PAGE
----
Having started off as a comic strip, it makes sense that this show does an excellent job of fitting both subtle humor and biting criticism into most half-hour episodes. The Boondocks has also seen its fair share of controversy, which is often a signal that the writers are hitting some nerves worth hitting. This show isn't afraid of tearing anyone down in a way that cuts right to the heart things, and it's also smart for the expert way in which its characters are used to make fun of everything. Every character pulls their weight when it comes to creating a smart but funny TV episode, but they do it in a way that seems natural. The Boondocks characters don't need to break the fourth wall or use internal narrative to make their points. They just use good characterization.
5. Family Guy
A lot of people deride Seth MacFarlane for using base comedy and tangential cut-away gags in his most popular series, but you'd have to be as stupid as Peter Griffin to call Family Guy anything short of clever. The show picks its share of low-hanging fruit and is happy to indulge in the extremely idiotic humor, but there's something innately special about the way the show does it. In fact, it's Family Guy ability to take something that isn't funny, use it in a bit, and make your stomach hurt form laughing so hard that makes it stand out. But even if it wasn't capable of doing that, MacFarlane does an excellent job of satirizing all kinds of things in any given episode. Brian does most of the work in that department, but Lois, Stewie, Meg, Chris get their fair share — and even Peter gets to point out the earnest truth from time to time. So even though Family Guy occasionally gets stuck up its own ass and falls flat, it has been, on the whole, one of the most clever cartoons around.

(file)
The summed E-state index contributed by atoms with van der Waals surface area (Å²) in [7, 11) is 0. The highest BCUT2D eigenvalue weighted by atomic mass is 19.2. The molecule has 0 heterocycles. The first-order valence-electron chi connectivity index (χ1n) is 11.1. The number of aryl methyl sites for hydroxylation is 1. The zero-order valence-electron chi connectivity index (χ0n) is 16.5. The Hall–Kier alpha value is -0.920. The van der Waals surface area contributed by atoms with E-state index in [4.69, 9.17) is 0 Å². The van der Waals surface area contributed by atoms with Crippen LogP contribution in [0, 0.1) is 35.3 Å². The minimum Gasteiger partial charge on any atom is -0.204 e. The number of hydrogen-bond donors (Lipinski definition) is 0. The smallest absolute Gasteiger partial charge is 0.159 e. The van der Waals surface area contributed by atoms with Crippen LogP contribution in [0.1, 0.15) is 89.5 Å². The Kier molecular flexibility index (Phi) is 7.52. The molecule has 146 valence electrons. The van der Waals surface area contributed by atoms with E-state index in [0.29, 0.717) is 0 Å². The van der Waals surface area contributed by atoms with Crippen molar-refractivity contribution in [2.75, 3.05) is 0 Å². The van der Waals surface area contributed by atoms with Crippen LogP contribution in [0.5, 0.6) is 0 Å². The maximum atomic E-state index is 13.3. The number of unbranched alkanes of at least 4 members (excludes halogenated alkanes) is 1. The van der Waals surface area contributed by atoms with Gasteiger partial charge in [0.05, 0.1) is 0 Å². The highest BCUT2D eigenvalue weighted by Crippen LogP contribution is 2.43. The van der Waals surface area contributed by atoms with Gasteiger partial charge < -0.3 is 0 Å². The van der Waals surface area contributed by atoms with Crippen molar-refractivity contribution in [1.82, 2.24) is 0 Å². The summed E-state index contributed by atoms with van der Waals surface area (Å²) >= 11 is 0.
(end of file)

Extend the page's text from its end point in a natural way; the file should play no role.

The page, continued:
I'm sure a lot of people would rather The Simpsons be here instead of Futurama, and it certainly is a smart show. Still, Futurama edges it out for having just as much brains with even more heart. Not that The Simpsons doesn't have its moments, but any character on that show pales in comparison to Phillip J. Fry. His stupidity allows everyone else's intelligence to shine by contrast, creating some of the funniest moments in cartoon history. And even when the show isn't relying on character relationships for humor, it manages to be smart in the background. All of Professor Farnsworth's inventions are funny but clever takes on future science, and the show actually has this whole, involved number thing. And any time a show is so beloved that network executives will bring it back from the dead means it has to have been doing something right.